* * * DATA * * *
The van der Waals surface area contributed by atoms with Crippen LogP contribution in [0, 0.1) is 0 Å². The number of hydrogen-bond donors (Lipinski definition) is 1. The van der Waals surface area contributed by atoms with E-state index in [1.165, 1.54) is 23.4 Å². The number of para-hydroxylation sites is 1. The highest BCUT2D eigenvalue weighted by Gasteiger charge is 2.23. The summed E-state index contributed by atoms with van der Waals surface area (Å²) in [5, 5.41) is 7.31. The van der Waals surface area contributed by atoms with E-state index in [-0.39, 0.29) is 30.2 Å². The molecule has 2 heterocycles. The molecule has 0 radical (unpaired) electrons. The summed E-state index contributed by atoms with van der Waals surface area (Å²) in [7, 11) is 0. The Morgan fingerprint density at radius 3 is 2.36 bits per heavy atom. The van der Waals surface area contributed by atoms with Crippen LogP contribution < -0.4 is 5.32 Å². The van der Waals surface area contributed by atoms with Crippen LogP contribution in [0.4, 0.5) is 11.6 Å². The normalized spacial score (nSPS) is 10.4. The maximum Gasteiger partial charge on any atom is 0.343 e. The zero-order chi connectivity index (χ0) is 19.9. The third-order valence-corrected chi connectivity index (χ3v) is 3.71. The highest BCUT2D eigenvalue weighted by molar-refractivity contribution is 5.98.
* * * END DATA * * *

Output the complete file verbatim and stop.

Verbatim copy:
The van der Waals surface area contributed by atoms with Crippen LogP contribution in [0, 0.1) is 0 Å². The number of hydrogen-bond donors (Lipinski definition) is 1. The van der Waals surface area contributed by atoms with E-state index in [1.165, 1.54) is 23.4 Å². The number of para-hydroxylation sites is 1. The highest BCUT2D eigenvalue weighted by Gasteiger charge is 2.23. The summed E-state index contributed by atoms with van der Waals surface area (Å²) in [5, 5.41) is 7.31. The van der Waals surface area contributed by atoms with E-state index in [-0.39, 0.29) is 30.2 Å². The molecule has 2 heterocycles. The molecule has 0 radical (unpaired) electrons. The summed E-state index contributed by atoms with van der Waals surface area (Å²) in [7, 11) is 0. The Morgan fingerprint density at radius 3 is 2.36 bits per heavy atom. The van der Waals surface area contributed by atoms with Crippen LogP contribution < -0.4 is 5.32 Å². The van der Waals surface area contributed by atoms with Crippen LogP contribution in [0.4, 0.5) is 11.6 Å². The normalized spacial score (nSPS) is 10.4. The maximum Gasteiger partial charge on any atom is 0.343 e. The zero-order chi connectivity index (χ0) is 19.9. The third-order valence-corrected chi connectivity index (χ3v) is 3.71. The highest BCUT2D eigenvalue weighted by molar-refractivity contribution is 5.98.